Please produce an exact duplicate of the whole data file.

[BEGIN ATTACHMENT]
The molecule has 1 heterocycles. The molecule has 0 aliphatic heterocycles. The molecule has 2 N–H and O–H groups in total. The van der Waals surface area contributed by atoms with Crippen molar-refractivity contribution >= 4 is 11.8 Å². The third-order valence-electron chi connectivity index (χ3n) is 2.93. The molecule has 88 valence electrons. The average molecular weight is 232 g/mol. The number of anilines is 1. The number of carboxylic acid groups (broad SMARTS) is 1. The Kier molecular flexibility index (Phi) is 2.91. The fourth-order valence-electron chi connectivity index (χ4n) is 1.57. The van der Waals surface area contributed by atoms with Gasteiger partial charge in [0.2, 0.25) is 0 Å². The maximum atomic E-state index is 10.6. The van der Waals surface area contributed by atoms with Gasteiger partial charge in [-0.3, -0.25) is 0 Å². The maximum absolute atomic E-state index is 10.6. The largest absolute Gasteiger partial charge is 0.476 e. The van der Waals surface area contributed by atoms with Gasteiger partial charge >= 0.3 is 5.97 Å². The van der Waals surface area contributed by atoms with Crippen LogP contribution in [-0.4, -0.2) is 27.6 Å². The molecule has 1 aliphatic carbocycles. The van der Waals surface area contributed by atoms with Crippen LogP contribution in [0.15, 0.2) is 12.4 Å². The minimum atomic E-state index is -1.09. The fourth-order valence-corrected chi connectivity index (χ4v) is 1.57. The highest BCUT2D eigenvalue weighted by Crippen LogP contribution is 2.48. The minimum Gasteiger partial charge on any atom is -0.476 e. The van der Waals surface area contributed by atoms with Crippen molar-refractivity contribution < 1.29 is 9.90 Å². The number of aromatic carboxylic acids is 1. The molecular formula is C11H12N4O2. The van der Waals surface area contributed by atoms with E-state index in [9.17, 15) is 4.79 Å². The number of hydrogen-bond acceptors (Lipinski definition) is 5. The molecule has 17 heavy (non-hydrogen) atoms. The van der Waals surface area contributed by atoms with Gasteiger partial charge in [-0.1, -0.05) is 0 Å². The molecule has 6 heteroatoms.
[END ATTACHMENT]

The molecule has 1 heterocycles. The molecule has 0 aliphatic heterocycles. The molecule has 2 N–H and O–H groups in total. The van der Waals surface area contributed by atoms with Crippen molar-refractivity contribution >= 4 is 11.8 Å². The third-order valence-electron chi connectivity index (χ3n) is 2.93. The molecule has 88 valence electrons. The average molecular weight is 232 g/mol. The number of anilines is 1. The number of carboxylic acid groups (broad SMARTS) is 1. The Kier molecular flexibility index (Phi) is 2.91. The fourth-order valence-electron chi connectivity index (χ4n) is 1.57. The van der Waals surface area contributed by atoms with Gasteiger partial charge in [0.2, 0.25) is 0 Å². The maximum atomic E-state index is 10.6. The van der Waals surface area contributed by atoms with Gasteiger partial charge in [-0.3, -0.25) is 0 Å². The maximum absolute atomic E-state index is 10.6. The largest absolute Gasteiger partial charge is 0.476 e. The van der Waals surface area contributed by atoms with Gasteiger partial charge >= 0.3 is 5.97 Å². The van der Waals surface area contributed by atoms with Crippen LogP contribution in [-0.4, -0.2) is 27.6 Å². The molecule has 1 aliphatic carbocycles. The van der Waals surface area contributed by atoms with Crippen LogP contribution in [0.15, 0.2) is 12.4 Å². The minimum atomic E-state index is -1.09. The fourth-order valence-corrected chi connectivity index (χ4v) is 1.57. The highest BCUT2D eigenvalue weighted by Crippen LogP contribution is 2.48. The minimum Gasteiger partial charge on any atom is -0.476 e. The van der Waals surface area contributed by atoms with Crippen molar-refractivity contribution < 1.29 is 9.90 Å². The number of aromatic carboxylic acids is 1. The molecular formula is C11H12N4O2. The van der Waals surface area contributed by atoms with E-state index in [9.17, 15) is 4.79 Å². The number of hydrogen-bond acceptors (Lipinski definition) is 5. The molecule has 17 heavy (non-hydrogen) atoms. The van der Waals surface area contributed by atoms with Gasteiger partial charge in [-0.1, -0.05) is 0 Å². The molecule has 6 heteroatoms.